Wearables for Wild Boar Prove That Accelerometer Readings Can Track African Swine Fever

With infected animals moving up to 20 percent less than their healthy counterparts, a simple accelerometer can alert to disease outbreaks.

Researchers from the Max Planck Institute of Animal Behavior, the Czech University of Life Science, the Complutense University of Madrid, Madrid's Animal Health Research Center, the University of Natural Resources and Life Sciences, the Agricultural Center Baden-Württemberg, and the University of Konstanz have developed a wearable designed to detect disease in wild boar — by monitoring their movements with an accelerometer.

"This is a game-changer for wildlife disease monitoring," claims first author Kevin Morelle, a scientist with the Max Planck Institute of Animal Behavior, of his team's wearable, designed for attachment to the ear of wild boar. "We show that a lightweight behavioral sensor deployed on a wild animal can be a sentinel for potential health threats."

The wearable itself, developed at the Max Planck Institute of Animal Behavior, uses an integrated accelerometer to record acceleration across three axes in 10 second bursts every four minutes at a 16Hz sampling frequency — reduced to four-second bursts every four minutes at 1Hz for testing in-the-wild, to extend battery life. The raw data are processed into overall dynamic body acceleration (ODBA) measurements, which then served as a proxy for animal energy expenditure through movement.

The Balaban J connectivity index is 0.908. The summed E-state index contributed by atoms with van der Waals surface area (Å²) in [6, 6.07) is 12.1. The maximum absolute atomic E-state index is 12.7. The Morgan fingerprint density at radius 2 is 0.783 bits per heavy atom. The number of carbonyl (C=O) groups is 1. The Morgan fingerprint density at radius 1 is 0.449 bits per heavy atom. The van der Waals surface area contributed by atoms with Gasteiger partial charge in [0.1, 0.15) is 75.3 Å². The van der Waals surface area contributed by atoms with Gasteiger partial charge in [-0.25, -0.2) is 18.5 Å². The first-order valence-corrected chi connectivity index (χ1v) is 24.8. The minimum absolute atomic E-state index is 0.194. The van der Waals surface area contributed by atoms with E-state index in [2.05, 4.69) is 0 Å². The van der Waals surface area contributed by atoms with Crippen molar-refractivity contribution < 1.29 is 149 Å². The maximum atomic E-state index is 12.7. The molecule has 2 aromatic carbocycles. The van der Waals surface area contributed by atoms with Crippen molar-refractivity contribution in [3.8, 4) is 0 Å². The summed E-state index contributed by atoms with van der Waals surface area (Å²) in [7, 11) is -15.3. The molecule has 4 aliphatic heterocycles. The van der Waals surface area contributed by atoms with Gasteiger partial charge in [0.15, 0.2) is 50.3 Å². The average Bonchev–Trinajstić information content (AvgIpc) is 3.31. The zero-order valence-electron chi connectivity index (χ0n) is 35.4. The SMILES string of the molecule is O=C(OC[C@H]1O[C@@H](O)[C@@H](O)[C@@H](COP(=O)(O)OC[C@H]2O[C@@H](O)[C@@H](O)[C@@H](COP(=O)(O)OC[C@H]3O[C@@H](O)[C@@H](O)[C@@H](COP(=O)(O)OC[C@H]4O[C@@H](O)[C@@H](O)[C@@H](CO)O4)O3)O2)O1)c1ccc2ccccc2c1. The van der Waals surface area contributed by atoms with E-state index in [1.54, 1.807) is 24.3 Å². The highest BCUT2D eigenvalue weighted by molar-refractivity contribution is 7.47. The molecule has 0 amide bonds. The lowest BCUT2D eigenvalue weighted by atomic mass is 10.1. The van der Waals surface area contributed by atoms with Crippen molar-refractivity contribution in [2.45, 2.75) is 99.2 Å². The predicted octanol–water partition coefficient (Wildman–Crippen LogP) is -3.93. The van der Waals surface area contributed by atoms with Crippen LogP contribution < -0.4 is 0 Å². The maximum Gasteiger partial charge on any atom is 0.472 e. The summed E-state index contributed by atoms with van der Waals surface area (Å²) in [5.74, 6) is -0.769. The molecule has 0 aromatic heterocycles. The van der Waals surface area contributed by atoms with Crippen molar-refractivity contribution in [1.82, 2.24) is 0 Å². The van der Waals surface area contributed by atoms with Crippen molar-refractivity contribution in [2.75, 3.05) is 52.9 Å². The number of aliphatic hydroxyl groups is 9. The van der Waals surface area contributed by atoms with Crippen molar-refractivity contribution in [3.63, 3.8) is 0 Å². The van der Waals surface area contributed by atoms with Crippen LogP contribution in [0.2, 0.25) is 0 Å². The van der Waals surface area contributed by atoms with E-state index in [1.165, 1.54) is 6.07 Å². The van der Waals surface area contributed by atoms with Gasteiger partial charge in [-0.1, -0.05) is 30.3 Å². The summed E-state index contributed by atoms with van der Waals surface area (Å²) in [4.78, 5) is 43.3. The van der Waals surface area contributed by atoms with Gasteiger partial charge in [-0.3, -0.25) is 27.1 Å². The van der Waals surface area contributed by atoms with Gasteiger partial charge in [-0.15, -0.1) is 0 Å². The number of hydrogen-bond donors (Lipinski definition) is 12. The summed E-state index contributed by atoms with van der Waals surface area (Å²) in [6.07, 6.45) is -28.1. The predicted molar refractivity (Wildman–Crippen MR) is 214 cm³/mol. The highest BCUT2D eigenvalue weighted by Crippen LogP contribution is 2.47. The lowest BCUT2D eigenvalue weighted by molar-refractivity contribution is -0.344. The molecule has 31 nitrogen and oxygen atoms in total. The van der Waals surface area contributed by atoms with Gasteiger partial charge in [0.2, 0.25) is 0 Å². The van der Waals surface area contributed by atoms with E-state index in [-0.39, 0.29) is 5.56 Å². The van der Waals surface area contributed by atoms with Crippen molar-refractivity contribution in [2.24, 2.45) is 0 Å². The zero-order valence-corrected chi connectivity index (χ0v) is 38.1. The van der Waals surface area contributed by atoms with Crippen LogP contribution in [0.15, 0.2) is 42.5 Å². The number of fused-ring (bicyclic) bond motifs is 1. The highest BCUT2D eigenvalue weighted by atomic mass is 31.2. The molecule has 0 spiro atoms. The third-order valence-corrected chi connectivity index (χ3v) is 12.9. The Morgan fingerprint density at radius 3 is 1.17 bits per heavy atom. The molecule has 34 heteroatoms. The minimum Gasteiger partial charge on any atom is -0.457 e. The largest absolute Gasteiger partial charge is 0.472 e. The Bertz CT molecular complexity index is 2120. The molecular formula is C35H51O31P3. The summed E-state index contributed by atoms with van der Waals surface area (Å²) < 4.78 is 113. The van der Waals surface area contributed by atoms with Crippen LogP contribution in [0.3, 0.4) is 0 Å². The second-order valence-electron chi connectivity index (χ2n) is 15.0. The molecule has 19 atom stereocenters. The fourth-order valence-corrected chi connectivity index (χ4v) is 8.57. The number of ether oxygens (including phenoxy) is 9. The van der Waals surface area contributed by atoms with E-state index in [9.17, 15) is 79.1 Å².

It's this ODBA reading which allowed the team to monitor the activity levels of each tagged boar — discovering that boars suffering from African Swine Fever (ASF) were up to 20 percent less active than their healthy counterparts, as measured in ODBA readings, and could thus be diagnosed through the wearable's measurements.

"We still need to test the tool in real case situations to figure out if behavioral analysis can detect disease in wild animals that are living in different population sizes," Morelle notes. "We hope these first results pave the way for a behavioral system that provides vital insights into the spread of disease in wild animals, and facilitates timely control measures to save wildlife and domestic animals."

The team's work has been published in the Proceedings of the Royal Society B under open-access terms.

Gareth Halfacree
Freelance journalist, technical author, hacker, tinkerer, erstwhile sysadmin. For hire: freelance@halfacree.co.uk.
Latest articles
Sponsored articles
Related articles
Latest articles
Read more
Related articles